Guests:

Ray Golarz is a former Indiana teacher and superintendent and co-author of the 2012 book The Problem Isn’t Teachers; he has been recognized especially for his pioneering work in implementing site-based shared decision-making. During his career he has served as a middle and high school teacher, administrator at various levels including superintendent, and has taught at St. Joseph’s College, Purdue University Calumet, Indiana University Northwest, and City University in Seattle.

Jenny Robinson is a parent with two children attending MCCSC schools, and a board member of the Monroe County branch of the Indiana Coalition for Public Education (or ICPE Monroe County).

Credits:

Host and Producer: Doug Storm
Board Engineer: Jonathan Richardson
Social Media Coordinator: Carissa Barrett
Executive Producer: Alycin Bektesh

Interchange – Making the Case Against Cages; Being Vulnerable to Arrest

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Segment One: Making the Case Against Cages. Prison abolitionist Micol Seigel, an associate professor in the departments of American Studies and History at Indiana University, discusses issues surrounding homelessness and incarceration in Bloomington and Monroe County.

The conversation focuses on the changes in the Indiana criminal sentencing codes that shift categories of crime, eliminates some offenses, changes the severity of penalties, and requires people convicted of crimes to serve a greater percentage of their sentence than previous rules. The impact of the rules is not yet clear, but some people in Monroe County worry that it will increase the burden on the County Jail.

While the sentencing guidelines are reported to have the effect of slowing the growth of the state’s prison population a December 2013 Associated Press Report states that the changes will actually have the opposite effect. According to Applied Research Services, Inc., the changes will increase the state’s prison population over the next 10 years due to the new law’s requirement that inmates serve at least 75 percent of their sentences. This will offset changes lawmakers made in reclassifying offenses and setting new sentencing ranges.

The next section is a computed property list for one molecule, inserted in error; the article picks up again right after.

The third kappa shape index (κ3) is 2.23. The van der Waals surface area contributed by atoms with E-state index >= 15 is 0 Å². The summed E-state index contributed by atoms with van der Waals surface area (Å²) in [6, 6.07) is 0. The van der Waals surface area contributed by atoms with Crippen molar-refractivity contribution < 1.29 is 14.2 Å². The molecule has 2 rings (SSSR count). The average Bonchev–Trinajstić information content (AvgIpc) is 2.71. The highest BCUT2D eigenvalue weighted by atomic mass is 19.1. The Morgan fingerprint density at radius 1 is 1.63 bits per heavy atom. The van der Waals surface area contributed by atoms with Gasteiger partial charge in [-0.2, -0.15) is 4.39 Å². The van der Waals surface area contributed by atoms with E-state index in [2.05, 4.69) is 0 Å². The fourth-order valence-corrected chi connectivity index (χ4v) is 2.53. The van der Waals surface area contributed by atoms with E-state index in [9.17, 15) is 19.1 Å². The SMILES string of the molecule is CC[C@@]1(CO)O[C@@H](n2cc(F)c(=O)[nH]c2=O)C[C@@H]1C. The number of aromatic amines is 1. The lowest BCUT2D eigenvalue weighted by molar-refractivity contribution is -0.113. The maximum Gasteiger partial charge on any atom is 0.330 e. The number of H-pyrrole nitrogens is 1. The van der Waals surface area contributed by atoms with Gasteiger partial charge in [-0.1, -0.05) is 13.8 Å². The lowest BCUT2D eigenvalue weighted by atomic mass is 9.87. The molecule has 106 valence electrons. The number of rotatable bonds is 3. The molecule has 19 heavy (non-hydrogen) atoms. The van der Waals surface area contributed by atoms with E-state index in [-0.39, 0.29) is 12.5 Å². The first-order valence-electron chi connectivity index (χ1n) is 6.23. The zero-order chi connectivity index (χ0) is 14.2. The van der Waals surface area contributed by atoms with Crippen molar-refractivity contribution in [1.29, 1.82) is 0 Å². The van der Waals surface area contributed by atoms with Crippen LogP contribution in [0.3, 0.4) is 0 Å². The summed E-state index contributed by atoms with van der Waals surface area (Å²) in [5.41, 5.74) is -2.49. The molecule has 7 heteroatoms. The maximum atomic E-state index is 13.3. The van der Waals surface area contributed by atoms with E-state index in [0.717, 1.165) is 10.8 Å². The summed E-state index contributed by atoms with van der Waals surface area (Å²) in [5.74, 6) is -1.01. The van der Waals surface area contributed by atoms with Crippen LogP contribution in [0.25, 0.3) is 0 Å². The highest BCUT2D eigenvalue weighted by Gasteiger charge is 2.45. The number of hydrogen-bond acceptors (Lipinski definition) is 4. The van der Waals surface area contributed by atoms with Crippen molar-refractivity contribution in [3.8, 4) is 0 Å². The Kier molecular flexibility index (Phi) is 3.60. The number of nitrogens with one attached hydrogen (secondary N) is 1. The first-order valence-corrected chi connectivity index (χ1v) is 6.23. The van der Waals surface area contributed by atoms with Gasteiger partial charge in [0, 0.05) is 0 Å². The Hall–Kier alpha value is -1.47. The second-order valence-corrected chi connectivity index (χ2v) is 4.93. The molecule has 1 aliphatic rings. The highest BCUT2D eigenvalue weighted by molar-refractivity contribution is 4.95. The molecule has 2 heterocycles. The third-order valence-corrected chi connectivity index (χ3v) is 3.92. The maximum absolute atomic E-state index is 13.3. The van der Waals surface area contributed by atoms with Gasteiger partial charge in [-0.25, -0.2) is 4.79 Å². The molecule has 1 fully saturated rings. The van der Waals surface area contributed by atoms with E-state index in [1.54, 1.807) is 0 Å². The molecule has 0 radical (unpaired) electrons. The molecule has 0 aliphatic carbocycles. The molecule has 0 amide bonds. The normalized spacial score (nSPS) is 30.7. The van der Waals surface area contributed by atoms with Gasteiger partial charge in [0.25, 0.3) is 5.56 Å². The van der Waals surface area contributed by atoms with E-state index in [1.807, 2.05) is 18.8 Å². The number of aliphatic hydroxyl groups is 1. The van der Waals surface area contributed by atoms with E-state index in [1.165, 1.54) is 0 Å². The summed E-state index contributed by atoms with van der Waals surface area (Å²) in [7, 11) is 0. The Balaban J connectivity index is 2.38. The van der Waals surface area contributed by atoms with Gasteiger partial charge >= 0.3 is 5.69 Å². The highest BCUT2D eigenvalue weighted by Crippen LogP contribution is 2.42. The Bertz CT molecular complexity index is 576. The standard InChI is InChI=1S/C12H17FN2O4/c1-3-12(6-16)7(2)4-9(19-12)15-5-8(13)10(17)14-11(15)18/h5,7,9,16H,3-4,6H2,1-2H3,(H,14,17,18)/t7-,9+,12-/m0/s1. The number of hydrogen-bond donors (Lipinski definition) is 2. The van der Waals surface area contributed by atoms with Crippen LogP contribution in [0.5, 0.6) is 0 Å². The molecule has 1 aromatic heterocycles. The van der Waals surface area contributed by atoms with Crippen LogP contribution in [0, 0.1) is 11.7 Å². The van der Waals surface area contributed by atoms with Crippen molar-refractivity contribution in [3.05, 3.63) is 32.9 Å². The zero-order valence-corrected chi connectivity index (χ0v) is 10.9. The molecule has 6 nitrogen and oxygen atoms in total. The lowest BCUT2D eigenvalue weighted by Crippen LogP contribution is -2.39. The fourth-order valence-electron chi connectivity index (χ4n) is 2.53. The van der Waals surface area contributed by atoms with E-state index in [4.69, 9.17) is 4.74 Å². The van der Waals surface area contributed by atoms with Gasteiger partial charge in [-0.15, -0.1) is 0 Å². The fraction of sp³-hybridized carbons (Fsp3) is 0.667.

Segment Two: Being Vulnerable to Arrest. An interview with Bloomington Police Chief Mike Diekhoff conducted by WFHB Assistant News Director Joe Crawford from November 18, 2013 to discuss the announcement by the city of Bloomington of extra police patrols to be assigned to the downtown area, as well as along the B-Line Trail, and the fact that surveillance cameras will be used more extensively. The Herald Times reported that the new measures were targeted at panhandling, public intoxication, and vandalism. Diekhoff asserts that the police do not target classes of people but rather people’s public behaviors.

Credits:

Producer & Host, Doug Storm
Board Engineer, Jonathan Richardson
Social Media, Carissa Barrett
Executive Producer, Alycin Bektesh